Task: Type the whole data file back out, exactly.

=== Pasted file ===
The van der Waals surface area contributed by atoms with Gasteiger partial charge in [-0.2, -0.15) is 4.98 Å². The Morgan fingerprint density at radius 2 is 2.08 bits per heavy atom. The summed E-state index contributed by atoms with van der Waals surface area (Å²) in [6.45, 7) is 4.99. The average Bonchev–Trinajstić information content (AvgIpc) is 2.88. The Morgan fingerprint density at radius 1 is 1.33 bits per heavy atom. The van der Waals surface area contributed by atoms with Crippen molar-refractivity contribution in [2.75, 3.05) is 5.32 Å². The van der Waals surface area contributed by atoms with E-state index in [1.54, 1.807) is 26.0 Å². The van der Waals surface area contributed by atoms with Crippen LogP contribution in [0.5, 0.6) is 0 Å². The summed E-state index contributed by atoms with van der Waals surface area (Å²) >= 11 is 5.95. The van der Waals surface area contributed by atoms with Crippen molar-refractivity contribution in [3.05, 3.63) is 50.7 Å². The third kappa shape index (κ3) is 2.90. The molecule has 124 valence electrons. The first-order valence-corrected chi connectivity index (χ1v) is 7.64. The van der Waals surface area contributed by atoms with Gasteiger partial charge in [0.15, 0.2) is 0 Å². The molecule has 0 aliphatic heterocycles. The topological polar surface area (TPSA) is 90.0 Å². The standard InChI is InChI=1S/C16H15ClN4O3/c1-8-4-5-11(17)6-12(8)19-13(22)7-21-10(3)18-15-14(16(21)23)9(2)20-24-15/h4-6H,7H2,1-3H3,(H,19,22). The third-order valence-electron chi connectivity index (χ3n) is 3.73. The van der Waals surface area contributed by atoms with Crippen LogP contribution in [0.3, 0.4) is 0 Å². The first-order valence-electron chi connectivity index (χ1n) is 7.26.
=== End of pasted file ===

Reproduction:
The van der Waals surface area contributed by atoms with Gasteiger partial charge in [-0.2, -0.15) is 4.98 Å². The Morgan fingerprint density at radius 2 is 2.08 bits per heavy atom. The summed E-state index contributed by atoms with van der Waals surface area (Å²) in [6.45, 7) is 4.99. The average Bonchev–Trinajstić information content (AvgIpc) is 2.88. The Morgan fingerprint density at radius 1 is 1.33 bits per heavy atom. The van der Waals surface area contributed by atoms with Crippen molar-refractivity contribution in [2.75, 3.05) is 5.32 Å². The van der Waals surface area contributed by atoms with E-state index in [1.54, 1.807) is 26.0 Å². The van der Waals surface area contributed by atoms with Crippen LogP contribution in [0.5, 0.6) is 0 Å². The summed E-state index contributed by atoms with van der Waals surface area (Å²) >= 11 is 5.95. The van der Waals surface area contributed by atoms with Crippen molar-refractivity contribution in [3.05, 3.63) is 50.7 Å². The third kappa shape index (κ3) is 2.90. The molecule has 124 valence electrons. The first-order valence-corrected chi connectivity index (χ1v) is 7.64. The van der Waals surface area contributed by atoms with Gasteiger partial charge in [0.15, 0.2) is 0 Å². The molecule has 0 aliphatic heterocycles. The topological polar surface area (TPSA) is 90.0 Å². The standard InChI is InChI=1S/C16H15ClN4O3/c1-8-4-5-11(17)6-12(8)19-13(22)7-21-10(3)18-15-14(16(21)23)9(2)20-24-15/h4-6H,7H2,1-3H3,(H,19,22). The third-order valence-electron chi connectivity index (χ3n) is 3.73. The van der Waals surface area contributed by atoms with Crippen LogP contribution in [0.3, 0.4) is 0 Å². The first-order valence-electron chi connectivity index (χ1n) is 7.26.